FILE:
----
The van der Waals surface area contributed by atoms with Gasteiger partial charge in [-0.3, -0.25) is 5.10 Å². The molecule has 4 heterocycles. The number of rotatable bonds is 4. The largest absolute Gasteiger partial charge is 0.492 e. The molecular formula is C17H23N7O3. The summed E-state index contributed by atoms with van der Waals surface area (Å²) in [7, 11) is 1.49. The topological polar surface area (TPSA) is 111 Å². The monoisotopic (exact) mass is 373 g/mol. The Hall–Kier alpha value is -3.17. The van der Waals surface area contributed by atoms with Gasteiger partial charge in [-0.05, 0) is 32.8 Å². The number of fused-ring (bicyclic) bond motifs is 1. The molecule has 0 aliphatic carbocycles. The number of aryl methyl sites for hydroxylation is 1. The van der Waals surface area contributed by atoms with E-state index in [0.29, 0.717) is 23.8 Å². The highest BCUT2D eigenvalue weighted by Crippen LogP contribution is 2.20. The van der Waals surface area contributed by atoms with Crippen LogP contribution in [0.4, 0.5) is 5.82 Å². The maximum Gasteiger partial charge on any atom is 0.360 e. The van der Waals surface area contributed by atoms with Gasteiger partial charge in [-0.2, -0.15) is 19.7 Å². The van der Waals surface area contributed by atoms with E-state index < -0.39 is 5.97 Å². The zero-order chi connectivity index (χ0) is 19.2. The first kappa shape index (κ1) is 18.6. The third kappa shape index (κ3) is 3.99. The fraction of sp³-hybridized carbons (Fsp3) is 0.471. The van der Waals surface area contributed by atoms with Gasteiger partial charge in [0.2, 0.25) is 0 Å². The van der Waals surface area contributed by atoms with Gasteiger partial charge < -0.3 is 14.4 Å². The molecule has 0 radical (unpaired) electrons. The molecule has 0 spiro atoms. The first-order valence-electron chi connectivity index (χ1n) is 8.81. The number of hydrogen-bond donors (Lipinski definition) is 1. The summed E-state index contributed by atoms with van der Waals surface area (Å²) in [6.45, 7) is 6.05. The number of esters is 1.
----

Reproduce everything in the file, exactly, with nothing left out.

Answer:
The van der Waals surface area contributed by atoms with Gasteiger partial charge in [-0.3, -0.25) is 5.10 Å². The molecule has 4 heterocycles. The number of rotatable bonds is 4. The largest absolute Gasteiger partial charge is 0.492 e. The molecular formula is C17H23N7O3. The summed E-state index contributed by atoms with van der Waals surface area (Å²) in [7, 11) is 1.49. The topological polar surface area (TPSA) is 111 Å². The monoisotopic (exact) mass is 373 g/mol. The Hall–Kier alpha value is -3.17. The van der Waals surface area contributed by atoms with Gasteiger partial charge in [-0.05, 0) is 32.8 Å². The number of fused-ring (bicyclic) bond motifs is 1. The molecule has 0 aliphatic carbocycles. The number of aryl methyl sites for hydroxylation is 1. The van der Waals surface area contributed by atoms with E-state index in [0.29, 0.717) is 23.8 Å². The highest BCUT2D eigenvalue weighted by Crippen LogP contribution is 2.20. The van der Waals surface area contributed by atoms with Crippen LogP contribution in [0.4, 0.5) is 5.82 Å². The maximum Gasteiger partial charge on any atom is 0.360 e. The van der Waals surface area contributed by atoms with Gasteiger partial charge in [-0.2, -0.15) is 19.7 Å². The van der Waals surface area contributed by atoms with E-state index < -0.39 is 5.97 Å². The zero-order chi connectivity index (χ0) is 19.2. The first kappa shape index (κ1) is 18.6. The third kappa shape index (κ3) is 3.99. The fraction of sp³-hybridized carbons (Fsp3) is 0.471. The van der Waals surface area contributed by atoms with Gasteiger partial charge in [0.2, 0.25) is 0 Å². The van der Waals surface area contributed by atoms with Gasteiger partial charge < -0.3 is 14.4 Å². The molecule has 0 radical (unpaired) electrons. The molecule has 0 spiro atoms. The first-order valence-electron chi connectivity index (χ1n) is 8.81. The number of hydrogen-bond donors (Lipinski definition) is 1. The summed E-state index contributed by atoms with van der Waals surface area (Å²) in [6.45, 7) is 6.05. The number of esters is 1.